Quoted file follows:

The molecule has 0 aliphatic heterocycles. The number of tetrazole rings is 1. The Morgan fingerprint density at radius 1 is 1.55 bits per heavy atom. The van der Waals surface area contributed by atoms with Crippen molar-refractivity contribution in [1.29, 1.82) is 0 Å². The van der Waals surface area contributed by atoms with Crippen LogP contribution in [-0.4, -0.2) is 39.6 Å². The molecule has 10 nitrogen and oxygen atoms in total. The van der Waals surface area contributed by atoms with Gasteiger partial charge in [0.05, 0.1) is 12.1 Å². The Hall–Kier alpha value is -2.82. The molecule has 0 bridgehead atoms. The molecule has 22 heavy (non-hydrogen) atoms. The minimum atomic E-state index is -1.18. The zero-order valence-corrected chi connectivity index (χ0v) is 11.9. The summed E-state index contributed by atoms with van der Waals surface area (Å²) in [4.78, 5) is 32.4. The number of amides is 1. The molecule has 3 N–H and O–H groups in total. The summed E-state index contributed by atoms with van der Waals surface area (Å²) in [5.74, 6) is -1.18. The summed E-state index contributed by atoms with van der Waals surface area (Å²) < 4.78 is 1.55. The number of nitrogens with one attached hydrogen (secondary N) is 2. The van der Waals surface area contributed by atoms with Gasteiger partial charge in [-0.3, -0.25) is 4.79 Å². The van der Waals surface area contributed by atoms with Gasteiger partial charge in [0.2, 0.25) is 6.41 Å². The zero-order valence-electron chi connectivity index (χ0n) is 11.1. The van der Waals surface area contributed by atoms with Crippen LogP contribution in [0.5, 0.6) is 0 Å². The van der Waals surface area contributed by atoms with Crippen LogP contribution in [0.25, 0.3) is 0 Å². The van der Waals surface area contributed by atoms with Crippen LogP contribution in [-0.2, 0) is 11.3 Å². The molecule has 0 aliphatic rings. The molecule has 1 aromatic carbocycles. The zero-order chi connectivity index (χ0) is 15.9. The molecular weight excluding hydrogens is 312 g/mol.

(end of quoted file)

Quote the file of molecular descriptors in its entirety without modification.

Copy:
The molecule has 0 aliphatic heterocycles. The number of tetrazole rings is 1. The Morgan fingerprint density at radius 1 is 1.55 bits per heavy atom. The van der Waals surface area contributed by atoms with Crippen molar-refractivity contribution in [1.29, 1.82) is 0 Å². The van der Waals surface area contributed by atoms with Crippen LogP contribution in [-0.4, -0.2) is 39.6 Å². The molecule has 10 nitrogen and oxygen atoms in total. The van der Waals surface area contributed by atoms with Gasteiger partial charge in [0.05, 0.1) is 12.1 Å². The Hall–Kier alpha value is -2.82. The molecule has 0 bridgehead atoms. The molecule has 22 heavy (non-hydrogen) atoms. The minimum atomic E-state index is -1.18. The zero-order valence-corrected chi connectivity index (χ0v) is 11.9. The summed E-state index contributed by atoms with van der Waals surface area (Å²) in [4.78, 5) is 32.4. The number of amides is 1. The molecule has 3 N–H and O–H groups in total. The summed E-state index contributed by atoms with van der Waals surface area (Å²) in [5.74, 6) is -1.18. The summed E-state index contributed by atoms with van der Waals surface area (Å²) < 4.78 is 1.55. The number of nitrogens with one attached hydrogen (secondary N) is 2. The van der Waals surface area contributed by atoms with Gasteiger partial charge in [-0.3, -0.25) is 4.79 Å². The van der Waals surface area contributed by atoms with Gasteiger partial charge in [0.2, 0.25) is 6.41 Å². The zero-order valence-electron chi connectivity index (χ0n) is 11.1. The van der Waals surface area contributed by atoms with Crippen LogP contribution in [0.5, 0.6) is 0 Å². The van der Waals surface area contributed by atoms with Crippen LogP contribution in [0.25, 0.3) is 0 Å². The van der Waals surface area contributed by atoms with Crippen LogP contribution in [-0.2, 0) is 11.3 Å². The molecule has 0 aliphatic rings. The molecule has 1 aromatic carbocycles. The zero-order chi connectivity index (χ0) is 15.9. The molecular weight excluding hydrogens is 312 g/mol.